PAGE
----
Sunday, February 2, 2014

An afternoon filled to the brim

I spent an afternoon a few weeks ago with my four year old grand daughter, just the two of us, times like that far too rare because of the long miles between our homes.  We pulled ingredients out of the pantry and mixed together cookie dough of her own choosing, oatmeal chocolate chip.  With a little help on measuring, she poured the ingredients in a big pink bowl, turned on the mixer, and watched the big paddle blade whirring around and around.

We talked about snow and pre-school and God.  We also listened for her little brother who was taking a nap.  The house was silent except for the whirring of the mixer, our voices, and the furnace clicking on and off.  It was like we were far away from the ordinary.

She scooped cookie dough onto the big flat pans.  The baking sheets went into the oven, one after another.

And when it was all the baking was done, we colored a white piece of construction paper with every crayon in her cup, alternating colors, staying mostly outside of the lines, and discovering the Spanish names on the wrappers for colors that we had known only in English.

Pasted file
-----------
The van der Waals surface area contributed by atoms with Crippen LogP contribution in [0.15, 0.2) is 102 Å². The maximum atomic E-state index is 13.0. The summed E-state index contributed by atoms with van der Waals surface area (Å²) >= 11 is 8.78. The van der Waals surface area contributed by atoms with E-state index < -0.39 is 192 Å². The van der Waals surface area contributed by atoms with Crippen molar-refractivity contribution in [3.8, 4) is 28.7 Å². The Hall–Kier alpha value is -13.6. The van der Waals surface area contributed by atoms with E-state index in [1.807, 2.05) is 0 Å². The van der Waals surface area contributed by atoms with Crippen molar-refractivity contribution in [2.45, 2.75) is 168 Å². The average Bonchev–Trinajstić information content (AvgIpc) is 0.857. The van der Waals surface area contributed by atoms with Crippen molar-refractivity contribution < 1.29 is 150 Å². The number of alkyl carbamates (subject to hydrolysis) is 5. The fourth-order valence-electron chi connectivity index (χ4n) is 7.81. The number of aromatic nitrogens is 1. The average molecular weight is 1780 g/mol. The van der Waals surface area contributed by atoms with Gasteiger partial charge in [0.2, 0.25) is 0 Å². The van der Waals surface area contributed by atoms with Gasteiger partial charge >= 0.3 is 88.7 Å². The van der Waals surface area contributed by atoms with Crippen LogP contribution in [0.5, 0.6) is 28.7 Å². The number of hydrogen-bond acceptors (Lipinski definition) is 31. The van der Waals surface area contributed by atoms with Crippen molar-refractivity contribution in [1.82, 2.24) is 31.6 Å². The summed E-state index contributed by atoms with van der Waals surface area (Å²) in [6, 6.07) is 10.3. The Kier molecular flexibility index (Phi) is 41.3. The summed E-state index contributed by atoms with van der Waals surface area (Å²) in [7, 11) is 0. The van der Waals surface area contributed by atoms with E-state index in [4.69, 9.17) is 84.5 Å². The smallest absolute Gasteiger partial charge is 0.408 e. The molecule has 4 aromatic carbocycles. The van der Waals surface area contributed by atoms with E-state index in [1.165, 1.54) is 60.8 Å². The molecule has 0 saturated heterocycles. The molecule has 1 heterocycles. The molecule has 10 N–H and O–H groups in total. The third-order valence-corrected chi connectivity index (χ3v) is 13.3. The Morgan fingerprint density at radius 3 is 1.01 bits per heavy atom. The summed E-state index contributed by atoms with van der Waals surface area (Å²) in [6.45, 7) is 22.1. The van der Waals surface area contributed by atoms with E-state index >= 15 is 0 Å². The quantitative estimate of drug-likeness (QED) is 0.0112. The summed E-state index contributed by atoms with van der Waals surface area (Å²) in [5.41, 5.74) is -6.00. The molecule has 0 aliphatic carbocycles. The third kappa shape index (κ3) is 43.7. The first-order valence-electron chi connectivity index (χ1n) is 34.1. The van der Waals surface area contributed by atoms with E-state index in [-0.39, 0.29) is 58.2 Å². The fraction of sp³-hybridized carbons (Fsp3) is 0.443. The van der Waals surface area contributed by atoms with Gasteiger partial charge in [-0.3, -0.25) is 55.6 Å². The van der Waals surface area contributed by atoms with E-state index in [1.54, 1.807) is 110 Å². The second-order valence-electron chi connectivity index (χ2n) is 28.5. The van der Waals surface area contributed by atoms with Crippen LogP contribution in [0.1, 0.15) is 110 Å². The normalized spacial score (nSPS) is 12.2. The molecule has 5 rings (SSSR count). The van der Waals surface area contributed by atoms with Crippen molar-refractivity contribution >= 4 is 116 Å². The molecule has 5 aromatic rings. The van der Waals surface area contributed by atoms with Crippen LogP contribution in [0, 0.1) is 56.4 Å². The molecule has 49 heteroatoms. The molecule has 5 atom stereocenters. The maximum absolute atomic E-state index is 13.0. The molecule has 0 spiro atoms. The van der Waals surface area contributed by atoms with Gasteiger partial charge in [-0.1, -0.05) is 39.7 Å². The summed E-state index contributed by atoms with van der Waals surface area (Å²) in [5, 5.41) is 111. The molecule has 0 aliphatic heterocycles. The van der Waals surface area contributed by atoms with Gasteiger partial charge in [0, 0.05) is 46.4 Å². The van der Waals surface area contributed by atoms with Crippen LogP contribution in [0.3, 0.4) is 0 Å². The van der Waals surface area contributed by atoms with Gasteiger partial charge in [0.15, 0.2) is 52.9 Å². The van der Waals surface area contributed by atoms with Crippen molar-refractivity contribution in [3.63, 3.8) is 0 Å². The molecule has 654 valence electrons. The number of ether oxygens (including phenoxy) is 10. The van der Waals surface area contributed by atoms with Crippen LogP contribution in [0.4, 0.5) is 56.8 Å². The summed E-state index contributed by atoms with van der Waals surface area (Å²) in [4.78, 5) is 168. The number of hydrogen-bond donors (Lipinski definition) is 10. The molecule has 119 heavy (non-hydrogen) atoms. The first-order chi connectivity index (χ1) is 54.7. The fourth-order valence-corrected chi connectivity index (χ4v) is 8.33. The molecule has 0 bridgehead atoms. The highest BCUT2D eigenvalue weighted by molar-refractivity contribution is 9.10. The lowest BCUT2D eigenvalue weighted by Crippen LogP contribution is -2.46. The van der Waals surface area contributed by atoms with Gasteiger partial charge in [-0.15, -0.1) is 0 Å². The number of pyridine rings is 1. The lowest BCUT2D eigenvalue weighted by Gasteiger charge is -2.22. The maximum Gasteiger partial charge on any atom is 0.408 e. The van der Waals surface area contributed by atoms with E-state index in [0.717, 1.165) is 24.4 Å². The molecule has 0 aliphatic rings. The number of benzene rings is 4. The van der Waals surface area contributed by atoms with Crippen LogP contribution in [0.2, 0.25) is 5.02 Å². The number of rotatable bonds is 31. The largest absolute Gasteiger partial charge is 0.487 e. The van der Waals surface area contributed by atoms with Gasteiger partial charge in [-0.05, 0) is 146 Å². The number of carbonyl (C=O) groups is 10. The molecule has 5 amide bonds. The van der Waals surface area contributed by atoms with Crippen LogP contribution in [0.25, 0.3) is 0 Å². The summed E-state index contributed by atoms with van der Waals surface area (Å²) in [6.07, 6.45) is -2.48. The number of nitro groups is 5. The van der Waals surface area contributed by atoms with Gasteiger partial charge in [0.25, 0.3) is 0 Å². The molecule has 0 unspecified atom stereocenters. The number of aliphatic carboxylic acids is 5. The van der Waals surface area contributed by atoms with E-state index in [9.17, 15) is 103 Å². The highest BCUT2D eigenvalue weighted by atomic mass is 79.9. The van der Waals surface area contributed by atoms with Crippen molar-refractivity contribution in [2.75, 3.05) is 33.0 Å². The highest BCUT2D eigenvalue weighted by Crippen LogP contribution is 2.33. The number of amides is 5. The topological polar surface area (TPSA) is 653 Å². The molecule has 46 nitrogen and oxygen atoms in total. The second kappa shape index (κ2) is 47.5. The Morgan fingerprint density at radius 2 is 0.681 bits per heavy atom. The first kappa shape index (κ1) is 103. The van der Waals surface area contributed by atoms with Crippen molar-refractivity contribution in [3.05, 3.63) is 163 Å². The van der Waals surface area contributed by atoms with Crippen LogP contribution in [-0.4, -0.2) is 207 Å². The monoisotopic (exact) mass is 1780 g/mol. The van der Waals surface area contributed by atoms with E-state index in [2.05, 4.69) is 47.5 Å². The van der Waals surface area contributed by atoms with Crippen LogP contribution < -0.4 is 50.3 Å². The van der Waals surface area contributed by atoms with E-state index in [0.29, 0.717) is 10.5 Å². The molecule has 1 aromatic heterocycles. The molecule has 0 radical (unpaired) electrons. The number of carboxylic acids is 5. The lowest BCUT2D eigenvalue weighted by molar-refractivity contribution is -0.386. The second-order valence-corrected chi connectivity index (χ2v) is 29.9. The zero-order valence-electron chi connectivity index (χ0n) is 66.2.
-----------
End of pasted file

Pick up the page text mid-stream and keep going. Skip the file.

The counter was littered with bowls and spoons and pans.  She pulled up the step stool and washed the bowls with a little scrubby thing, her sleeves pulled up, warm soapy water puddling in the sink.  I rinsed and dried.  And I think she enjoyed that part the best.

The afternoon slid by.  And the word hurry was banished for awhile.  No rushing, no one right way to do things, the cookies differed in shape and size.  The sun poured in the window on that cold January day.  And for a little while, we could enjoy being just a little girl and her gramma.

The next day, I had to drive six hours home, all too aware that each mile separated us.  I know that at four years old, she is unlikely to remember that quiet afternoon at all.  But she will know a little bit more what love looks like.

And this gramma will  never forget. cup runneth over.

                      Psalm 23.5

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